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Re: The 'Skin Effect' for speaker wire.
« Reply #6 on: January 08, 2019, 11:12:26 am »
I would not bother about skin effect. Only tiny part of total power is at high frequencies, and max frequency is not that high anyway. Thus effect is negligent.
Understood, however, this is an exercise in a real effect which actually exists and can be measured and what in theory is the best type of wiring for a speaker given that all 3 wires are identically priced.
Wire with separate insulated strands (Litz wire) is the best but total overkill and won't make any real difference. Solid wire is the worst. I would use usual multi strand copper wire. Solid wire should not be used for anything other than permanent installations (like mains wiring in walls) anyway.
Thanks.  This is what I figured.
Now, is there a further advantage to having all those strands isolated like in my network cable example, or like a normal twisted together wire?
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Offline shakalnokturn

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Re: The 'Skin Effect' for speaker wire.
« Reply #7 on: January 08, 2019, 11:27:52 am »
the single solid core creating the same final DC impedance.

Ouch! We must be in the VLF range here...

I actually wanted to do a Litz vs multi-strand comparison, never got round to it in the end so I can't swear it sounds better.

If there is no noticeable benefit on skin effect at audio frequencies, I can only think of the disadvantage of one conductor breaking in the Litz having much more impact on resistance than similar case with multi-strand.
 

Offline helius

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Re: The 'Skin Effect' for speaker wire.
« Reply #8 on: January 08, 2019, 12:03:54 pm »
The one place where Litz wire is used for audio is in turntables' tone arms. Not because of the skin effect, but because it is much more flexible and won't work-harden over time.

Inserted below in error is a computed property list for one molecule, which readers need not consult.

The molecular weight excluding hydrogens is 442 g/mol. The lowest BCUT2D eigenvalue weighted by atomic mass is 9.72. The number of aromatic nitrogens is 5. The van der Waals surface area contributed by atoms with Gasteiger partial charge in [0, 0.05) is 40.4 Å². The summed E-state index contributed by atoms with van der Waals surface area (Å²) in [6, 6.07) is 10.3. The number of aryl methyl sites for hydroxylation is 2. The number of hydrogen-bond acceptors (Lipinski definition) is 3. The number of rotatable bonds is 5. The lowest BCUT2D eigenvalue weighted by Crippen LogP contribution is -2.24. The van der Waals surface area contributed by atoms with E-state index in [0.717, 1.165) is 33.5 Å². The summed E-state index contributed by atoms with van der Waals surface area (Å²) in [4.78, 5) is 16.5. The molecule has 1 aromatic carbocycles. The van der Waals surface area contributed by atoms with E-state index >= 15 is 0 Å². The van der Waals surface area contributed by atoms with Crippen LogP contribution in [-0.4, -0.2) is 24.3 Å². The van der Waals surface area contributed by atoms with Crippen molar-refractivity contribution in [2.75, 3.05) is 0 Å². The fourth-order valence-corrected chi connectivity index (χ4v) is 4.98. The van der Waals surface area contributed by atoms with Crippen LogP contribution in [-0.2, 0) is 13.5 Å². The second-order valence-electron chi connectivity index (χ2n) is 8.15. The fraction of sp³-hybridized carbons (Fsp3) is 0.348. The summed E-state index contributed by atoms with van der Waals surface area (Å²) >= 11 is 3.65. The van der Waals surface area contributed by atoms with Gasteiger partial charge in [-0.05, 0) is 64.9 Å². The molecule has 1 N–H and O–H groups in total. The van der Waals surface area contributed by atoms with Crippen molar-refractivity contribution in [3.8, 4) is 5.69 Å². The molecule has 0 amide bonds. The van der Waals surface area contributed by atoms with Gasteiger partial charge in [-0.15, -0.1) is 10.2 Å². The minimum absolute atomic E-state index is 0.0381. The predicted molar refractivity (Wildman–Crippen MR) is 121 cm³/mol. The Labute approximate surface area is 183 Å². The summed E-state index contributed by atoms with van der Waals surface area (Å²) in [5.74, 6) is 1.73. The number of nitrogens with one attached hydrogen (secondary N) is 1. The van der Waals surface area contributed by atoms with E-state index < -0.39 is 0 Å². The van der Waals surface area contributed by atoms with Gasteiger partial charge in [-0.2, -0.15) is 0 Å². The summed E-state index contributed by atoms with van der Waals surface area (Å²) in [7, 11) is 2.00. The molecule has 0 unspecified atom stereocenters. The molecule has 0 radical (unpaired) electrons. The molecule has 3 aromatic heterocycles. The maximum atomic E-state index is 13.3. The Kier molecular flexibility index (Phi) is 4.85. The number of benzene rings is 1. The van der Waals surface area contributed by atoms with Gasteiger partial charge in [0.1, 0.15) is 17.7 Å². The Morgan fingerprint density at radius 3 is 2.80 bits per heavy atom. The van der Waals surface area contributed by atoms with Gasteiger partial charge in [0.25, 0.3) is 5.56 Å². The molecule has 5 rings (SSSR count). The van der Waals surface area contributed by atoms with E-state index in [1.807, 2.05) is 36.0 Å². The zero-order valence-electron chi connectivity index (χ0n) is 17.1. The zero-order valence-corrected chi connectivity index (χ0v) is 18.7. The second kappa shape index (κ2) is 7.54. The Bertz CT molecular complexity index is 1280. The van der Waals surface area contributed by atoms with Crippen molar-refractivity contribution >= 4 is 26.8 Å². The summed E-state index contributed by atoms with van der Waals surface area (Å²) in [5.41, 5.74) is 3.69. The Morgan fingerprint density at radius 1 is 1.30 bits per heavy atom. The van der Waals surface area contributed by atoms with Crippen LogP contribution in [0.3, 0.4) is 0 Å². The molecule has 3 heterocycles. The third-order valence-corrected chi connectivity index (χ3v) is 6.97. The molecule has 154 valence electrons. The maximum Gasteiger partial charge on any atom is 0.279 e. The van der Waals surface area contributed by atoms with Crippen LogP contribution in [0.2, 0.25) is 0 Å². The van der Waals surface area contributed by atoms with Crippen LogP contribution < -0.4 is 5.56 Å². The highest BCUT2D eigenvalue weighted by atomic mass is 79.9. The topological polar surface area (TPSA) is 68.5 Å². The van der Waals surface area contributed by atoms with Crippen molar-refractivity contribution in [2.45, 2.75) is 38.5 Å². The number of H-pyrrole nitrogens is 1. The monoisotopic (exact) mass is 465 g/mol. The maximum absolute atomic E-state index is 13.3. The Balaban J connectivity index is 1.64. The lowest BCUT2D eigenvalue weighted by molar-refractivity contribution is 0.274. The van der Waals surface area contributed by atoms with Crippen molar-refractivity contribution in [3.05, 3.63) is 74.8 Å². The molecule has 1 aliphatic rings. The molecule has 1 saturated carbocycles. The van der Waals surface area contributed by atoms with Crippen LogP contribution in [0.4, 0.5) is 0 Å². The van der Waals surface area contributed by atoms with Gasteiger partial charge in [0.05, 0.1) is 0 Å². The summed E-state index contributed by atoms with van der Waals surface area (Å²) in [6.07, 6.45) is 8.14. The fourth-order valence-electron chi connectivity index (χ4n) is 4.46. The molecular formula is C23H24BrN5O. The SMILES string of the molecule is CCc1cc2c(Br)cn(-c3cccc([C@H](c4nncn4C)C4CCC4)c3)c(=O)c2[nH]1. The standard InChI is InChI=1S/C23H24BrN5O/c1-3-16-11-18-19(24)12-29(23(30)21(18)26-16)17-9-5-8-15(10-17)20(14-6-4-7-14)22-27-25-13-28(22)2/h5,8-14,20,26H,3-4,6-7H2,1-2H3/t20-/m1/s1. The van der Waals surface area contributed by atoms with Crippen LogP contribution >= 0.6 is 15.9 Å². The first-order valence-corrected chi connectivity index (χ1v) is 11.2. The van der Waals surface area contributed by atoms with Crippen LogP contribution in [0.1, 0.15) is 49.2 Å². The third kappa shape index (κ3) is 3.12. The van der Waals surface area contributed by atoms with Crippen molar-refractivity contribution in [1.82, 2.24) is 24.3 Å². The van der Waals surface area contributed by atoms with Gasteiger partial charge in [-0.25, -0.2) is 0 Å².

Offline ajb

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Re: The 'Skin Effect' for speaker wire.
« Reply #9 on: January 08, 2019, 12:56:22 pm »
At 20KHz the skin depth is roughly equal to the radius of 18AWG wire.  Are you planning to drive your tweeters at more than 16ARMS?
 
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Offline Gr8fulFox

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Re: The 'Skin Effect' for speaker wire.
« Reply #10 on: January 08, 2019, 02:09:30 pm »
You don't need to worry about the 'skin effect' with speaker wire. In my experience, the best speaker wire is old vacuum-cleaner cord; it's long, plenty thick for the purpose, and is as simple to obtain as cutting the cord off of a discarded vacuum cleaner someone left on the curb.
If you get confused, JUST LISTEN TO THE MUSIC PLAY!

h++ps://www.youtube.com/watch?v=XVbvvoNYTpw
 
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Online Fungus

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Re: The 'Skin Effect' for speaker wire.
« Reply #11 on: January 08, 2019, 07:17:56 pm »
In my experience, the best speaker wire is old vacuum-cleaner cord; it's long, plenty thick for the purpose, and is as simple to obtain as cutting the cord off of a discarded vacuum cleaner someone left on the curb.

And any "golden ears" who claims otherwise should be busy applying for the James Randi million dollar prize instead of posting here.
 
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Online dzseki

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Re: The 'Skin Effect' for speaker wire.
« Reply #12 on: January 08, 2019, 08:21:56 pm »
One can also buy silver clad copper cables, those usualy come with PTFE jacket. It is a really cheap experiment to compare to similarly sized copper wires, whether skin effect makes different or not.
 

Online Zero999

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Re: The 'Skin Effect' for speaker wire.
« Reply #13 on: January 08, 2019, 08:56:09 pm »
One can also buy silver clad copper cables, those usualy come with PTFE jacket. It is a really cheap experiment to compare to similarly sized copper wires, whether skin effect makes different or not.
That won't make any difference with audio, as the copper underneath the silver plate will still carry most of the current, even at the high end of the audio band.